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Interdisciplinary Perspectives on Infectious Diseases
Volume 2011 (2011), Article ID 157194, 5 pages
http://dx.doi.org/10.1155/2011/157194
Commentary

Empiricism and Theorizing in Epidemiology and Social Network Analysis

1Institute of Public Health, Georgia State University, 140 Decatur Street, Atlanta, GA 30303, USA
2Family Health International, Behavioral and Social Sciences Department, 2224 E NC Hwy 54, Durham, NC 27713, USA

Received 24 June 2010; Accepted 6 October 2010

Copyright © 2011 Richard Rothenberg and Elizabeth Costenbader. This is an open access article distributed under the Creative Commons Attribution License, which permits unrestricted use, distribution, and reproduction in any medium, provided the original work is properly cited.

Abstract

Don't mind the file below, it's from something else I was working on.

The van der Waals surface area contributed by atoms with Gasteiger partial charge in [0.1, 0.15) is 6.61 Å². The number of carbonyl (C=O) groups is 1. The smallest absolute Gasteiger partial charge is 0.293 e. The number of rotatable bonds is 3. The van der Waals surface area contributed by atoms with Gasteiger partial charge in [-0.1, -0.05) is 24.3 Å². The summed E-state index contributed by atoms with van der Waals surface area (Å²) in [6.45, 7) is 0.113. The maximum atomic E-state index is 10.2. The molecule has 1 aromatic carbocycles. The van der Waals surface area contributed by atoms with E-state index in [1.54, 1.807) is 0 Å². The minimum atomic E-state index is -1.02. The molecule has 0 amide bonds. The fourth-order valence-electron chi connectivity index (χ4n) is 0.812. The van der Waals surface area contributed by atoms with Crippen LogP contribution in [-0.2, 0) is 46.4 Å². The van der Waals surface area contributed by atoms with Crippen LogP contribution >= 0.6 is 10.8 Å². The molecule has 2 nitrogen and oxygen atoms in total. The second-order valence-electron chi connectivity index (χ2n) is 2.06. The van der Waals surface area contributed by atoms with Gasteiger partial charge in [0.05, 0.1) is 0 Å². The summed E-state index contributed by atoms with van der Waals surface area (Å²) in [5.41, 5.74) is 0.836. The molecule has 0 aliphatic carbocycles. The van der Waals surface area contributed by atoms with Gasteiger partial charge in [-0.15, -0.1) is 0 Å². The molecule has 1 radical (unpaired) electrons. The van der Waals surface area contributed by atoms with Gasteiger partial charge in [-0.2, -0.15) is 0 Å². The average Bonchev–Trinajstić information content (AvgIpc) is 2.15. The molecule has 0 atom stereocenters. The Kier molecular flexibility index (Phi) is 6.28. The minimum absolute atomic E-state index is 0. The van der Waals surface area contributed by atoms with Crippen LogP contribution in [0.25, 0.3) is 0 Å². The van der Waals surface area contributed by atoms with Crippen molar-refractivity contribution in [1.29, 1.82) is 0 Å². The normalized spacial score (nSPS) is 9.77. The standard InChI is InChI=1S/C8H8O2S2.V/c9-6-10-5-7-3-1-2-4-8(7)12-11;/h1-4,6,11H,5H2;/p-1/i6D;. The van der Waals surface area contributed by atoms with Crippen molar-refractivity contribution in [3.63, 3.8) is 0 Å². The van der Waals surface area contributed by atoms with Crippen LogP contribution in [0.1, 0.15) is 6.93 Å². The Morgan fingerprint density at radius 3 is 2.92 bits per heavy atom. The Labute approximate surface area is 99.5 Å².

The connection between theory and data is an iterative one. In principle, each is informed by the other: data provide the basis for theory that in turn generates the need for new information. This circularity is reflected in the notion of abduction, a concept that focuses on the space between induction (generating theory from data) and deduction (testing theory with data). Einstein, in the 1920s, placed scientific creativity in that space. In the field of social network analysis, some remarkable theory has been developed, accompanied by sophisticated tools to develop, extend, and test the theory. At the same time, important empirical data have been generated that provide insight into transmission dynamics. Unfortunately, the connection between them is often tenuous and the iterative loop is frayed. This circumstance may arise both from data deficiencies and from the ease with which data can be created by simulation. But for whatever reason, theory and empirical data often occupy different orbits. Fortunately, the relationship, while frayed, is not broken, to which several recent analyses merging theory and extant data will attest. Their further rapprochement in the field of social network analysis could provide the field with a more creative approach to experimentation and inference.